Coping With Stress During COVID-19
For many of us, COVID-19 has disrupted our routines and made everyday activities, such as work and caring for loved ones, challenging.
These changes, on top of the general uncertainty around this pandemic, can create feelings of stress, fear and nervousness. These feelings are normal, and people typically bounce back after difficult times.
Children and teens may respond more strongly to the stress and anxiety caused by COVID-19, and become frightened that they or their loved ones will get sick. Take time to talk calmly and reassure children about what is happening in a way that they can understand.
The following information can help you cope with stress and support others during this emergency.
It’s normal for people to have these types of feelings right now:
- Fear about running out of essential supplies.
- Anxiety, particularly about being separated from loved ones.
- Uncertainty about how long you will need to shelter at home.
- Concerns for your physical safety and that of others.
- Fear of getting sick.
- Guilt about not being able to fulfill responsibilities, such as work, parenting or caring for dependents.
- Boredom or isolation.
- Thoughts of blame, worry or fear.
- Worry about loss of income.
- Fear of being stigmatized or labeled if you become sick.
People’s reactions appear in different ways, not only in the way someone feels, but in the way they think and what they think about — their sleeping habits, how they go about daily living and the way they interact and get along with others. Here are a few steps to help people cope:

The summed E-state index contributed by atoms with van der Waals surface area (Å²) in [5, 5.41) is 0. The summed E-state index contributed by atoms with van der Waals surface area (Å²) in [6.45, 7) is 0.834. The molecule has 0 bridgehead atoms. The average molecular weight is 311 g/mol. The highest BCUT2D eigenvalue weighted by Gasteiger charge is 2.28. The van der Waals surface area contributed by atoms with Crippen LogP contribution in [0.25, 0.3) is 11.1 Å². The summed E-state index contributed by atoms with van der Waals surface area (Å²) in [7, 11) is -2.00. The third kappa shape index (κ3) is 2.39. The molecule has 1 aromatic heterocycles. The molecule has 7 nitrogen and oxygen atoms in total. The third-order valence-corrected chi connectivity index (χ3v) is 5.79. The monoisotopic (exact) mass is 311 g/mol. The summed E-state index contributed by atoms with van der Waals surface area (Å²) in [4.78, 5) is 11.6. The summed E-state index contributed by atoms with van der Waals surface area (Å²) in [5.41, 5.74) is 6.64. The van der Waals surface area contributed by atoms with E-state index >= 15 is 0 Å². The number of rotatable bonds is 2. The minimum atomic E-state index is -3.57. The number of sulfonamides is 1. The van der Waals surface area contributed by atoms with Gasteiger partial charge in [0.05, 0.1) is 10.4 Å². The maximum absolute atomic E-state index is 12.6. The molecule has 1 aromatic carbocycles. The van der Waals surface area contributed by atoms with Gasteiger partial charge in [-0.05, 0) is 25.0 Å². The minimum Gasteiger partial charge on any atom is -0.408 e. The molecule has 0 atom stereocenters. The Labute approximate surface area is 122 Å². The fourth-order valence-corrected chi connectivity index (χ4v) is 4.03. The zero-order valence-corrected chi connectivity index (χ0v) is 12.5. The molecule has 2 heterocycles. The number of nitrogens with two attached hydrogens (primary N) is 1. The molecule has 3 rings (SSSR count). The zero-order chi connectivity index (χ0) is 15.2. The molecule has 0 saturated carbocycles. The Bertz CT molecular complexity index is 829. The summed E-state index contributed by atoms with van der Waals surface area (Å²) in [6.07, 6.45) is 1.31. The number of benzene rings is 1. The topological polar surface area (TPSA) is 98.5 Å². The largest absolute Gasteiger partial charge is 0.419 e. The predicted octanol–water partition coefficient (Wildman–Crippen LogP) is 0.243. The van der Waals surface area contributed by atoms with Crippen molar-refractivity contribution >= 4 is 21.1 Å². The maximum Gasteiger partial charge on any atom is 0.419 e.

- Connect with loved ones through video calls, phone calls, texts or social media.
- Stay informed with accurate, reliable information from trusted sources. Avoid social media accounts and news outlets that promote fear or rumors.
- Take care of yourself and monitor the physical health needs of your loved ones. Eat healthy, drink plenty of water and get enough rest.
- Unless you are showing signs of illness or have tested positive for COVID-19, going outside to exercise and walk pets is okay. But don’t forget to practice social distancing by keeping at least 6 feet away from others and wearing a cloth face covering when in public.
Be patient with yourself and others. It’s common to have any number of temporary stress reactions, such as fear, anger, frustration and anxiety. Hold an image in your mind of the best possible outcome. Make a list of your personal strengths and use these to help both yourself and others stay emotionally strong.
- Relax your body often by doing things that work for you – take deep breaths, stretch or meditate, or engage in activities you enjoy.
- If you are religious or spiritual, follow practices at home that provide you with comfort and emotional strength.
- Reach out to older adults or people with chronic health conditions and offer to help. For example, offer to pick up groceries, medications and other essential supplies. Check in with them regularly but practice social distancing by keeping at least six feet away when you deliver essential items and wearing a cloth face cover.
- Talk to your children and explain why this is happening and how long it might last. Use language that is normal and consistent with how you usually communicate. Be creative and think of fun activities that will occupy their time. Keep a schedule, set appropriate limits and maintain usual rules when possible.
- Take care of your pets, which can be an essential part of your support system. Like people, pets react to changes in their environment and routine, so their behaviors may change, as well. Keep track of their well-being and take care of their needs as best you can.
- Show kindness to people who may not have a support system or are isolated. There may be limits to what you can do in reaching out, but a little kindness may be just what someone needs.